- Average student loan debt from the class of 2017 is nearly $40,000, according to Student Loan Hero.
- Most student loans have a grace period, typically six months after graduation, before minimum payments are due.
- Experts say to start paying back loans as soon as possible, even before graduation.
When Ruth B., now 26, graduated from college in May 2014, she already had a few months of student loan payments under her belt.
Ruth, who asked that her last name not be used, had taken out federal loans to help cover her tuition and living expenses every year. But in her senior year her family finances changed when her younger brother started college, as well.
"My senior year I couldn't count on my mom to help me out, so I took out a private loan from Sallie Mae to cover everything that financial aid wouldn't cover," Ruth said.
Ruth realized right away that the interest rate on the loan was more than she was comfortable with, so she started making payments her senior year with money from her work-study job on campus.
"I saw it as a free period," she said. "I was able to knock out about $1,000 to $1,500 doing that, which is not insignificant."
Student loan debt in the United States is an economic crisis. According to personal finance website Student Loan Hero, 44.2 million Americans currently owe $1.5 trillion in total student loan debt. The average amount of student loan debt for graduates from the class of 2017 was nearly $40,000, a 6 percent increase from the previous year.
That amount of debt can take decades to pay back and represents a financial burden that spurs many young people to put off major life decisions, such as getting married, buying a home or having children.
Most student loans, federal and private, have a grace period between when a student graduates and when they must begin making payments. But to get a jump-start on student loan debt, and potentially save thousands of dollars, experts recommend starting to make payments on loans as soon as possible.
Yes, that even means before graduation.
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"You usually don't have to make payments while you're in school or during the six-month grace period after school," said Nikki Lavoie, a spokesperson for Navient, which provides student loan servicing for more than 12 million Americans. "But if you want to, you'll likely save money."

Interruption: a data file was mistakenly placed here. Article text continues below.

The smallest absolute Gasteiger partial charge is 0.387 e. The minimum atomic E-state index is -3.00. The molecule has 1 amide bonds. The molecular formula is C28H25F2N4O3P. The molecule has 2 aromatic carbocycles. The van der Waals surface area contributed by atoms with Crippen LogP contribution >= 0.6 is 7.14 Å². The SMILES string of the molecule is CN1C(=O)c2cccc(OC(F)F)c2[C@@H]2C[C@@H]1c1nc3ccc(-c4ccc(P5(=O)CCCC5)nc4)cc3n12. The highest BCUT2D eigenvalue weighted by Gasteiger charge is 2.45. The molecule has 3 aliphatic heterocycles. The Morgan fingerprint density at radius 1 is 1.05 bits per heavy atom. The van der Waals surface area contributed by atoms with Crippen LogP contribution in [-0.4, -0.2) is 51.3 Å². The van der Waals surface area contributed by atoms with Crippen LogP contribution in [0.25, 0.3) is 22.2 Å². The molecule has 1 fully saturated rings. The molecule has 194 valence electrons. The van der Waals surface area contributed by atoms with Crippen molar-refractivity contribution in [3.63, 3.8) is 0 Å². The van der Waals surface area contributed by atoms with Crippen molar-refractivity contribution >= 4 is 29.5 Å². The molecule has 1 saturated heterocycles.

One of the biggest benefits to repaying loans early is reducing how much interest you're paying overall, especially on loans where interest has been accruing.
"It'll cost less in the future once you enter repayment if you get that principal down," said Elaine Griffin Rubin, senior contributor and communications specialist at Edvisors. "And it will lower your monthly payments."
Making early payments helped Ruth pay off her loan without paying a ton of interest. Today, four years after graduating, she has about $10,000 of loans left of the $37,000 she borrowed.
"I've been very strategic in how I pay everything off so I'm not getting eaten alive by paying interest," said Ruth, who now works in publishing and lives in New York.
Beyond the financial benefits to making early payments, there are mental advantages, too. Rubin at Edvisors says that starting payments early is a way to establish good financial habits before real life hits.
"If you are making payments, you are already establishing a routine," she said. "It's also a constant reminder that it's not free money."
Michelle L. also graduated in 2014, from a small liberal arts college outside of Boston. She started making payments on her $25,000 student loan debt right away because she started her first job three weeks after graduation.
Miranda Marquit, a financial expert and senior writer at Student Loan Hero, said that making payments right away can also help new graduates adjust to their new budget.
"A lot of people adjust to their lives in the six months before they have to start making those student loan payments," she said. "So when they have to start them, it's like a slap in the face."
For Michelle, who also asked that her last name not be used, paying back student loans early was important because she knew she wanted to go back to school. Today she is a graduate student at the University of Michigan. In the two-year gap between her undergraduate and graduate degrees, she was able to pay off $14,000 of student loan debt.
Now all she has left are federal loans, where interest will not accrue while she's in school.
Both Rubin and Marquit suggest getting in touch with your loan servicer before making early payments. For federal loans, students can check the Department of Federal Student Aid. For private loans, students should reach out to the servicer of the loan.
If you start to make payments before the grace period, there is no minimum payment and no penalty for prepayment. Payments can be made at any time and in any amount.
Dani Hall, 24, a residence hall director at Northern Arizona University, paid off the full balance of her student loans in February. She worked through both her undergraduate and graduate degrees to pay back the $8,000 she borrowed.
"Anytime I had the ability to put a couple hundred dollars toward them, I would," Hall said.
Even if students aren't able to repay student loans early, they should start planning for repayment as soon as possible. There are many free resources to help students calculate their student loan debt and debt-to-income ratio and how long it will take them to pay back.
Hall used the free Navient student loan repayment calculator to make a payment plan.
"When I started working full time, I did the math," Hall said, adding that she realized, "if I pay off this amount before my grace period ends, I'll have no interest."